For some global health experts, the use of digital technology in the context of COVID-19 marks the ushering in of a promising new milestone in the implementation of mass interventions. Besides contact tracing, diverse digital infrastructure taking the form of Internet of Healthcare Things (IoHT), big data, and machine learning have played intergral roles in the efficient prevention and management of the new SARS-CoV-2 disease [7, 8]. Present applications of this technology are expanding to include the development of precision treatments for patients with COVID-19, streamlining of clinical workload, drug and vaccine discovery efforts, and predictive analytics to forecast the trajectory of outbreaks [7, 8].

Broadly considered, digital and AI-based interventions for global health replicate the basic principles of health programming in key ways. Fundamentally, it respects individual autonomy through opt-in/opt-out features which allow target populations to indicate or refuse consent to participate. Secondly, digital technology minimizes the burden of participation by eliminating the need for continuous self-reporting. Thirdly, automated processes circumvent any recall bias from the infected person, in addition to other potential human errors and gaps in data reporting. Lastly, and perhaps most important for the infected persons is the advantage of reducing the stigmatizing effect of face-to-face interviews with the official contact tracing Investigation Team.

Recommendations on regulatory frameworks for data privacy and protection

Despite the promise of digital interventions for global health, precautionary measures must be responsibly exercised. Governing authorities are to ensure that policy frameworks include strong protections for the privacy of users. By the same token, international or national laws should guarantee that data collected in the interest of public health are not ulteriorly used for retaliatory or surveillance purposes.

Established norms and principles governing digital technology and telecommunications also matter in the “context of international security” [8]. With growing internet use, criminal activity by hackers have frequently targeted vital State and civilian information in the cyberspace. Moreso in extreme cases, such as international armed conflicts, direct attacks on digital infrastructure enabling the delivery of public services can cause deliberate harm. Thus international humanitarian laws ought to be amended to govern responsible State behavior concerning civilian information available in the cyberspace. International laws should oblige States to enact protective measures to prevent cyberattacks on digital infrastructure [9].

Of critical note, it is recommended that at the design stage digital program implementation specialists carefully consider any potential threats against the proper inclusion of vulnerable populations. Preventive measures against the exploitation of these populations may incorporate the simplification of consent language or the availability of audio/visual translations for handicapped persons.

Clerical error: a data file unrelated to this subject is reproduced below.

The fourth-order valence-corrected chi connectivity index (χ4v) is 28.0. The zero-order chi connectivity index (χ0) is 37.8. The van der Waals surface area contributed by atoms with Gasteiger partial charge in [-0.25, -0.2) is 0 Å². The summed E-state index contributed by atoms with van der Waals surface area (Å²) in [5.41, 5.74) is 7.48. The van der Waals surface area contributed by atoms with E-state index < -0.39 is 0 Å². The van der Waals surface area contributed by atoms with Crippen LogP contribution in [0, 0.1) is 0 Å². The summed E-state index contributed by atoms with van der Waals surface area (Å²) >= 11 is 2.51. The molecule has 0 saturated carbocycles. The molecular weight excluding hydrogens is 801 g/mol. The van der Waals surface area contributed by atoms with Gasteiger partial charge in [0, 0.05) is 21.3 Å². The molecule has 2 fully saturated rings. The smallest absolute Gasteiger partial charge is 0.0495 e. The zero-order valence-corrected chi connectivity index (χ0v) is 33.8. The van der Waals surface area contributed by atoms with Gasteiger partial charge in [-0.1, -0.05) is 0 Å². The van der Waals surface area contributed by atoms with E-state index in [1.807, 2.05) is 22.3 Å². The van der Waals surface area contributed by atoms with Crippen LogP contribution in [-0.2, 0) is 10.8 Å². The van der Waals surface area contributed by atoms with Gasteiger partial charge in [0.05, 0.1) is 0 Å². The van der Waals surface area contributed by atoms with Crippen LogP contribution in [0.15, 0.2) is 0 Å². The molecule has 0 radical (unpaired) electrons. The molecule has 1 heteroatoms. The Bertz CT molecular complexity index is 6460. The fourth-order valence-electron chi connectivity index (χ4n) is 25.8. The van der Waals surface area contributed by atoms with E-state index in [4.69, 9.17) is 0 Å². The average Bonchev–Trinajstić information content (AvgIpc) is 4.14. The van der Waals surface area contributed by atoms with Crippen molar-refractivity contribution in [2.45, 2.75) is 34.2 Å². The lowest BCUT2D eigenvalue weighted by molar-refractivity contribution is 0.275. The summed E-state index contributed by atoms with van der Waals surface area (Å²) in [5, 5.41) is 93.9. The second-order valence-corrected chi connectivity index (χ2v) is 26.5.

Digital technology together with AI and mass data have arrived in full force at the doorsteps of global health in the ongoing fight against the COVID-19 pandemic. With support from national governments, these technology applications serve as an alert system for enabling rapid contact tracing and notification as well as mass reach to the population. For epidemiologists and behavioral scientists, the mass data harvested from these digital platforms present an immense repository of evidence that can be beneficial in informing preparative steps for future pandemics. Beyond its use for mitigating and containing COVID-19, digital technology can complement or in some cases amplify the traditional approach to global health program implementation. However, as with any new system, extra measures such as privacy protection, and skills training for specialists, are warranted to avoid blindspots which could overshadow the benefits.

Availability of data and materials

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Corona virus disease 2019


Application programming interfaces


Artificial intelligence


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Special thanks to the reviewers for their helpful comments.


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The commentary was conceived and written in its entirety by PNO. The author(s) read and approved the final manuscript.

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Priscilla N. Owusu, ScM is a doctoral researcher at the Heidelberg University Institute of Global Health in Germany. Her research focuses on the epidemiology of mental health, with other interests in applying digital technology into health interventions.

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Correspondence to Priscilla N. Owusu.

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Owusu, P.N. Digital technology applications for contact tracing: the new promise for COVID-19 and beyond?. glob health res policy 5, 36 (2020).